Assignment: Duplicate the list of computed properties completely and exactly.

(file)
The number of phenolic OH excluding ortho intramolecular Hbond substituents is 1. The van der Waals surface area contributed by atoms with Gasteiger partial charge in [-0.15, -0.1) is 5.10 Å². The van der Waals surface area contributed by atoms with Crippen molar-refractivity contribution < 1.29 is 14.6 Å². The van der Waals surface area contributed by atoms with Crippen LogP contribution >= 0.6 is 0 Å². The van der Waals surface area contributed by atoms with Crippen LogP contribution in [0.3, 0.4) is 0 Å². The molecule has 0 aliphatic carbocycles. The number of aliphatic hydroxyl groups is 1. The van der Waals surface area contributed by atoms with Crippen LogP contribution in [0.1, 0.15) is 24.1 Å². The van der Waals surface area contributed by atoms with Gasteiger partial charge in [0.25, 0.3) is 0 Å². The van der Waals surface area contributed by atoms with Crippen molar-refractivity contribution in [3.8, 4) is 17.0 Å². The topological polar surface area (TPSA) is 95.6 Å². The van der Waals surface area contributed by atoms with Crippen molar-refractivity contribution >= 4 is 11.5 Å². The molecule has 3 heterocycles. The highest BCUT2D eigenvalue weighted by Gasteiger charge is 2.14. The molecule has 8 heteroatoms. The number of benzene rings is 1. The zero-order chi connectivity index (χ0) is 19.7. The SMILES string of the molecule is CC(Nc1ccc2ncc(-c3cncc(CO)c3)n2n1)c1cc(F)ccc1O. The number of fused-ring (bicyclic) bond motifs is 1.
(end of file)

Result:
The number of phenolic OH excluding ortho intramolecular Hbond substituents is 1. The van der Waals surface area contributed by atoms with Gasteiger partial charge in [-0.15, -0.1) is 5.10 Å². The van der Waals surface area contributed by atoms with Crippen molar-refractivity contribution < 1.29 is 14.6 Å². The van der Waals surface area contributed by atoms with Crippen LogP contribution >= 0.6 is 0 Å². The van der Waals surface area contributed by atoms with Crippen LogP contribution in [0.3, 0.4) is 0 Å². The molecule has 0 aliphatic carbocycles. The number of aliphatic hydroxyl groups is 1. The van der Waals surface area contributed by atoms with Crippen LogP contribution in [0.1, 0.15) is 24.1 Å². The van der Waals surface area contributed by atoms with Gasteiger partial charge in [0.25, 0.3) is 0 Å². The van der Waals surface area contributed by atoms with Crippen molar-refractivity contribution in [3.8, 4) is 17.0 Å². The topological polar surface area (TPSA) is 95.6 Å². The van der Waals surface area contributed by atoms with Crippen molar-refractivity contribution >= 4 is 11.5 Å². The molecule has 3 heterocycles. The highest BCUT2D eigenvalue weighted by Gasteiger charge is 2.14. The molecule has 8 heteroatoms. The number of benzene rings is 1. The zero-order chi connectivity index (χ0) is 19.7. The SMILES string of the molecule is CC(Nc1ccc2ncc(-c3cncc(CO)c3)n2n1)c1cc(F)ccc1O. The number of fused-ring (bicyclic) bond motifs is 1.